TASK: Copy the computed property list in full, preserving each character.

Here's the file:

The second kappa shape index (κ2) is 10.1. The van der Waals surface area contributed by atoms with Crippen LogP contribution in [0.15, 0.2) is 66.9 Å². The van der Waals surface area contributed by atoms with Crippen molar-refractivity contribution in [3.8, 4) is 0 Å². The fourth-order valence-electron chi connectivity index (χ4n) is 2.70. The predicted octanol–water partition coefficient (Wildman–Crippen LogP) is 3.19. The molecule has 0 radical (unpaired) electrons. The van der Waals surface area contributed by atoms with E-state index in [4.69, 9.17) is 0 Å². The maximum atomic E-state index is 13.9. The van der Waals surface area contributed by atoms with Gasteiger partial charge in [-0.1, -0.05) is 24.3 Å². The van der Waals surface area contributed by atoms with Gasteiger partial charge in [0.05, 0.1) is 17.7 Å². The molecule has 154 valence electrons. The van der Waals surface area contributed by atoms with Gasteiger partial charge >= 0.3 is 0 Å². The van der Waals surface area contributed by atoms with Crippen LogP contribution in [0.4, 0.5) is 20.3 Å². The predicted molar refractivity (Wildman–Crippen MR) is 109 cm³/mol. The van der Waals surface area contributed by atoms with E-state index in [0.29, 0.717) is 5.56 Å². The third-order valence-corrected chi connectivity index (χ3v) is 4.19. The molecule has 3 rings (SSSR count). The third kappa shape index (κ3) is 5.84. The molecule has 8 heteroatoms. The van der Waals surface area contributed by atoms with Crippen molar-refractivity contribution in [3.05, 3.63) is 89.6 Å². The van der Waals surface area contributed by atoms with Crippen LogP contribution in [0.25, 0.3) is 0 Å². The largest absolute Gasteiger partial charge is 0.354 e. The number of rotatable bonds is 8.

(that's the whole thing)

The second kappa shape index (κ2) is 10.1. The van der Waals surface area contributed by atoms with Crippen LogP contribution in [0.15, 0.2) is 66.9 Å². The van der Waals surface area contributed by atoms with Crippen molar-refractivity contribution in [3.8, 4) is 0 Å². The fourth-order valence-electron chi connectivity index (χ4n) is 2.70. The predicted octanol–water partition coefficient (Wildman–Crippen LogP) is 3.19. The molecule has 0 radical (unpaired) electrons. The van der Waals surface area contributed by atoms with E-state index in [4.69, 9.17) is 0 Å². The maximum atomic E-state index is 13.9. The van der Waals surface area contributed by atoms with Gasteiger partial charge in [-0.1, -0.05) is 24.3 Å². The van der Waals surface area contributed by atoms with Gasteiger partial charge in [0.05, 0.1) is 17.7 Å². The molecule has 154 valence electrons. The van der Waals surface area contributed by atoms with Gasteiger partial charge >= 0.3 is 0 Å². The van der Waals surface area contributed by atoms with Crippen LogP contribution in [0.4, 0.5) is 20.3 Å². The predicted molar refractivity (Wildman–Crippen MR) is 109 cm³/mol. The van der Waals surface area contributed by atoms with E-state index in [0.29, 0.717) is 5.56 Å². The third-order valence-corrected chi connectivity index (χ3v) is 4.19. The molecule has 3 rings (SSSR count). The third kappa shape index (κ3) is 5.84. The molecule has 8 heteroatoms. The van der Waals surface area contributed by atoms with Crippen molar-refractivity contribution in [3.05, 3.63) is 89.6 Å². The van der Waals surface area contributed by atoms with Crippen LogP contribution in [0.25, 0.3) is 0 Å². The largest absolute Gasteiger partial charge is 0.354 e. The number of rotatable bonds is 8.